The Cooper, with Capt.
Fred Lorenz at the helm, made her final voyage across Lake Michigan from Sheboygan to Pine Lake, Michigan,
where she took on 230,000 feet of elm lumber for the Mattoon Manufacturing Co.
On the return trip the
vessel encountered heavy weather and develop a leak. Lorenz said she was leaking so badly that water covered the forecastle
and cabin floors and the ship was nearly waterlogged by the time it reached Sheboygan
at around 11 p.m. By then a full gale was blowing and the captain said the ship was so deep in the water that it would not
carry canvas to enter the harbor on its own.
He said he ordered torches
lit and dropped anchor just outside the harbor, hoping that a tug would steam out and tow the schooner into safe harbor. But
no tug appeared.
Later that night the
storm increased to a gale from the southeast. Lorenz and the four other members of his crew, Mate William Huhme and hands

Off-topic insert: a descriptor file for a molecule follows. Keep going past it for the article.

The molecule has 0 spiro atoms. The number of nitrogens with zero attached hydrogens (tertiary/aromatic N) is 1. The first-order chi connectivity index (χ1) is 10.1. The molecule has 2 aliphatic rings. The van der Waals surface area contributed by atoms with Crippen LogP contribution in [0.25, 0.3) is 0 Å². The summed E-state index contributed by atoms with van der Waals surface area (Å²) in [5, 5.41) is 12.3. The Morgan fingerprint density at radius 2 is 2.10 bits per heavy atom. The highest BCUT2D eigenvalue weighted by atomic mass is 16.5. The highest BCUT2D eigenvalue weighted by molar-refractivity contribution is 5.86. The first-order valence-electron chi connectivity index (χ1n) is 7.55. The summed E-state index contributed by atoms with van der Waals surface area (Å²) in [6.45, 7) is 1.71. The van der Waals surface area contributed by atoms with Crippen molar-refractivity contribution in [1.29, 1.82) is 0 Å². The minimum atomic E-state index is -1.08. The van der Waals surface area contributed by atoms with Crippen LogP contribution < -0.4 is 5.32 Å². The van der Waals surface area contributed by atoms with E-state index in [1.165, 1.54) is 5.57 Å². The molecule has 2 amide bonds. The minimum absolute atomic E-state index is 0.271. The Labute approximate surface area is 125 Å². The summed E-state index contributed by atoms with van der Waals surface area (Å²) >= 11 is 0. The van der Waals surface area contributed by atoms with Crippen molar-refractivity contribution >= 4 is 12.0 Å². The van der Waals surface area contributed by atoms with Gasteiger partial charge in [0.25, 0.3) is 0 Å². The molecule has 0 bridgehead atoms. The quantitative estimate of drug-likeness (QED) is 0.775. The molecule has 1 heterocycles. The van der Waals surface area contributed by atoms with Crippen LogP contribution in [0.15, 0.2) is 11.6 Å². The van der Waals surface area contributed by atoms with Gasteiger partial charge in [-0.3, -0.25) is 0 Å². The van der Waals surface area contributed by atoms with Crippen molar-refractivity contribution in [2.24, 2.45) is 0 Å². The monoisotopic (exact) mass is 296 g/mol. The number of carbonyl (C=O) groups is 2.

Charles Esbach, August Pegelow, Barney Haynes and Edward Ellison spent a terrible night enduring the cold wind, sea and water.
Every wave washed over the deck. By morning the Cooper was flying her colors, indicating she was in distress. The forecastle
was washed away, and shortly after sunup, the bulwarks got swept away. The vessel was breaking up.
By now the Sheboygan
Life Saving crew was preparing a boat and the local tug Sheboygan
was getting up steam, but they were too late.
Lorenz said the Cooper
capsized, throwing everyone in the cold sea with stacks of dangerous deck logs. Everyone was clinging to the logs, taking
a battering as the lumber slammed against them in the heavy seas, by the time the tug Sheboygan
arrived to pull them out of the water.
Ellison drowned in the
mishap, however. They said he apparently lost his grip, or got too cold to hang on any longer, and disappeared in the seas
before help arrived.
The Cooper floated upside
down for a while before sinking.
During its years on the
lakes, the Cooper apparently remained a lumber carrier. There is at least one previous mishap recorded. In August, 1884, she
was blown ashore near Port Sanilac, Michigan, while sailing on Lake Huron, from Port Sanilac
to Drummond’s Island for a load of cedar. The wrecking tug Winslow pulled the vessel